Aviation could become more environmentally friendly if airplanes choose flight paths that reduce the formation of their condensation trails, new research suggests.
Researchers from the University of Reading have shown that aircraft contribute less to global warming by avoiding the places where the thinly shaped clouds, called contrails, are produced – even if that means flying further and emitting more carbon dioxide.
Contrails only form in regions of the sky where the air is very cold and moist, which is often in the ascending air around high pressure systems. They can sometimes stay in the air for many hours, eventually spreading out to resemble natural, wispy clouds.
Just like natural clouds, contrails reflect some of the Sun’s incoming energy, resulting in a cooling effect, but also trap some of the infrared energy that radiates from Earth into space, therefore having a warming effect. Detailed calculations indicate that generally the warming effect wins over the cooling effect.
The findings suggest that policymakers need to consider more than carbon emissions in discussions about how to make aviation less environmentally damaging. Recent research has shown that the amount of global warming caused by contrails could be as large, or even larger, that the contribution from aviation CO2 emissions.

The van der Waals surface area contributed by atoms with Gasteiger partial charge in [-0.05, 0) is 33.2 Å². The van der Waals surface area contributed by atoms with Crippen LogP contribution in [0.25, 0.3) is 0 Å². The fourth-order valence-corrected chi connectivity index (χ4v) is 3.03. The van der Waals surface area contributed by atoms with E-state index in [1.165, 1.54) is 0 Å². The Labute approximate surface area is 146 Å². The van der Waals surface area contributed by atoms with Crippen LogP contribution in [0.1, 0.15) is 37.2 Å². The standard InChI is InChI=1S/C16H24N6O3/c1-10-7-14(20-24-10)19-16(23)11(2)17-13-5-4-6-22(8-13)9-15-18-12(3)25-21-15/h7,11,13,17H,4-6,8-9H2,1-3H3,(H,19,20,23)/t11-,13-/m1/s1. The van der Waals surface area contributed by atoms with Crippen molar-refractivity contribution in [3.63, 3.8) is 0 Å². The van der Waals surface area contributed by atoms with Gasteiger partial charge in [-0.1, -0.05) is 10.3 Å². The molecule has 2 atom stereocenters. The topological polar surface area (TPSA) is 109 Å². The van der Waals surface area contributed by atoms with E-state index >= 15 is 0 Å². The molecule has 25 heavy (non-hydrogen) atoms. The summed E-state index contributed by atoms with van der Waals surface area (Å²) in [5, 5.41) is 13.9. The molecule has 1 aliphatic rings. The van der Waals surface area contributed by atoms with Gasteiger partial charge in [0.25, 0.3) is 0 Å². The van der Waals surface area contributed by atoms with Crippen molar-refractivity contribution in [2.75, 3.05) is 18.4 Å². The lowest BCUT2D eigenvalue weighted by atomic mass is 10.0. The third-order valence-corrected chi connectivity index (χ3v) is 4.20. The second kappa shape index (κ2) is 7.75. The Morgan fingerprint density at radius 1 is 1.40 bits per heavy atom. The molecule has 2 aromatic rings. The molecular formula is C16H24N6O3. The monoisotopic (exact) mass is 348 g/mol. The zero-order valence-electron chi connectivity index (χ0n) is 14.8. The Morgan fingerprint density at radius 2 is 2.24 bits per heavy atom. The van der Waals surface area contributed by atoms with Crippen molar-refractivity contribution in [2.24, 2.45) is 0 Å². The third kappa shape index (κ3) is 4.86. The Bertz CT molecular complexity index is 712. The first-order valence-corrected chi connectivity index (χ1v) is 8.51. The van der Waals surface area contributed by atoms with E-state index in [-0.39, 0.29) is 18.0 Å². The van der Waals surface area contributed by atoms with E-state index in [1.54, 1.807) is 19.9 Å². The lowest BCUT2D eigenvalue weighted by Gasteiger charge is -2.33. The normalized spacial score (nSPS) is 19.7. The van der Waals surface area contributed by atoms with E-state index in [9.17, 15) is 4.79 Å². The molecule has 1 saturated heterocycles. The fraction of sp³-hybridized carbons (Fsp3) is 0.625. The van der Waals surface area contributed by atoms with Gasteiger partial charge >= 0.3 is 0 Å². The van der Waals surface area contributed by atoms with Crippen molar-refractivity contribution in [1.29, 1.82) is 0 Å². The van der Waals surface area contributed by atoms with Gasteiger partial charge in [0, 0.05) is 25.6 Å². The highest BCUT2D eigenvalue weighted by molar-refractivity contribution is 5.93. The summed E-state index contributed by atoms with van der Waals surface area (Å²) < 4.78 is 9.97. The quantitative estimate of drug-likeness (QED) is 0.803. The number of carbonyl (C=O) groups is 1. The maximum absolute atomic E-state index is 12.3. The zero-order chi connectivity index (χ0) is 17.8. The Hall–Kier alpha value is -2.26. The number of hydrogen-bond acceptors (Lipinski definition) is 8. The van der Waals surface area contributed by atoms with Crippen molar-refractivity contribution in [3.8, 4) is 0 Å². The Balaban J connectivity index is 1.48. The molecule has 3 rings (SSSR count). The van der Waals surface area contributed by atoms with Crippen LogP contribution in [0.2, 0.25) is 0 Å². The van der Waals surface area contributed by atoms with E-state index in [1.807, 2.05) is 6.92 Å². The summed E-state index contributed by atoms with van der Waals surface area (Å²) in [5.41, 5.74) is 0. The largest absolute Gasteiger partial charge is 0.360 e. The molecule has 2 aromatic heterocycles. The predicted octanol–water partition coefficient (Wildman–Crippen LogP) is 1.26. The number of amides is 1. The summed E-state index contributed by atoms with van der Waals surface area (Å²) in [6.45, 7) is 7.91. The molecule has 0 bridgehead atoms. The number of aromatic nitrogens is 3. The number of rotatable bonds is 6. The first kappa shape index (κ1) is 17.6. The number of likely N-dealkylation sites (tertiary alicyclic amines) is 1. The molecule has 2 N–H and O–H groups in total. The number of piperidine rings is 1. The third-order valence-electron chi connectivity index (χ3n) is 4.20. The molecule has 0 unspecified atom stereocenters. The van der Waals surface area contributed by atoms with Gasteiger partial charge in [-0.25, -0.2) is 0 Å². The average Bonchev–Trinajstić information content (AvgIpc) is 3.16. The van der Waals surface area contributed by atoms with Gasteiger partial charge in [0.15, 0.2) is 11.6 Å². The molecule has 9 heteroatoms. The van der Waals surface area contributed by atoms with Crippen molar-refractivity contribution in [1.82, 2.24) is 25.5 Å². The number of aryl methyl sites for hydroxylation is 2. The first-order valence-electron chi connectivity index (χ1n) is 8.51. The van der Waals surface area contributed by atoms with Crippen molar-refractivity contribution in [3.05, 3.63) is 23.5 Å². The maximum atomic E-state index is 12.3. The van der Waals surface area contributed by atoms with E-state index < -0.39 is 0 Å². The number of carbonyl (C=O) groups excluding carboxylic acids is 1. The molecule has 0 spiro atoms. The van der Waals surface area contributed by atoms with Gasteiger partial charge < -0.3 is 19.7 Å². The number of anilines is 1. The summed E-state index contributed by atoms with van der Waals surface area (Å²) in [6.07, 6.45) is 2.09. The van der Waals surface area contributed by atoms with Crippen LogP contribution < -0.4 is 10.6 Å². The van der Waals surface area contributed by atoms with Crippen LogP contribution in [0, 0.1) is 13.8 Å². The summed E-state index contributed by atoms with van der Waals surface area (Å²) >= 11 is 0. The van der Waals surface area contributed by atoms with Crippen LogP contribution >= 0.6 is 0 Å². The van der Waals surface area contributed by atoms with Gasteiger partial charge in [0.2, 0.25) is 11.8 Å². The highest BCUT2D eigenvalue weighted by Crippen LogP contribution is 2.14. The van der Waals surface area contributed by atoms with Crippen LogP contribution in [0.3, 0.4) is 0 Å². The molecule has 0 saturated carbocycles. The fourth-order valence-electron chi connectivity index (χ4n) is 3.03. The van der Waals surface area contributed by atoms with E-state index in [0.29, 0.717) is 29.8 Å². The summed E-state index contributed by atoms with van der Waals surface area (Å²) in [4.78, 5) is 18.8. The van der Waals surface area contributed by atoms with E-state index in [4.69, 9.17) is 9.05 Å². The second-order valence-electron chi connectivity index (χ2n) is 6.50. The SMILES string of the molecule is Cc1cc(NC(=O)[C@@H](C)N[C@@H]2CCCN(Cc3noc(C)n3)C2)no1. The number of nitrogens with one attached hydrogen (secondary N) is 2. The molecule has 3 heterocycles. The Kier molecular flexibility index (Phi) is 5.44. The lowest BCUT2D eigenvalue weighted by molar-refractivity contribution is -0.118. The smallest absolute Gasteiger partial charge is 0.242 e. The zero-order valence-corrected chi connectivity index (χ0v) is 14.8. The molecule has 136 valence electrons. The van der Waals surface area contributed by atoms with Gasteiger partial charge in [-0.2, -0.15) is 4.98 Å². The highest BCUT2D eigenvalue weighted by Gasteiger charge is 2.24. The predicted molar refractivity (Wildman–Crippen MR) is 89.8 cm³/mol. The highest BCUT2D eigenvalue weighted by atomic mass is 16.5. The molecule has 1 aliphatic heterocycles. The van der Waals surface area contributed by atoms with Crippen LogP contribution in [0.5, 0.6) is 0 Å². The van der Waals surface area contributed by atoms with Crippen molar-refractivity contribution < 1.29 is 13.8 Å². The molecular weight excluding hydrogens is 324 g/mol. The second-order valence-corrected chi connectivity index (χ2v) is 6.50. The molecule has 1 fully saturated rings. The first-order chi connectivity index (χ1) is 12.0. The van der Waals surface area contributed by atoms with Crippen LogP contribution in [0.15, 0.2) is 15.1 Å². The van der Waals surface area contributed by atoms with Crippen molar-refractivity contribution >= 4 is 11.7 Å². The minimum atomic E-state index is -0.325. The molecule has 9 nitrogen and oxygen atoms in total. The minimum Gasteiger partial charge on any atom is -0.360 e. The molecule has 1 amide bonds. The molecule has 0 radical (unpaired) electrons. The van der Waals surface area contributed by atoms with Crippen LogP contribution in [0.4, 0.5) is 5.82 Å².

“If we can predict the regions where contrails will form, it may be possible to mitigate their effect be routing aircraft to avoid them,” said Dr. Emma Irvine, co-author of the study.
For example, for a small aircraft that is predicted to form a contrail 20 miles long, if an alternative route adds less than 200 miles onto the route (i.e. 10 times the length of contrail that would have been produced) then the alternative route would have a smaller climate impact. For larger aircraft, which emit more CO2 than smaller aircraft for each mile flown, the alternative route could still be preferable, but only if it added less than 60 miles (i.e. 3 times the contrail length) onto the route.
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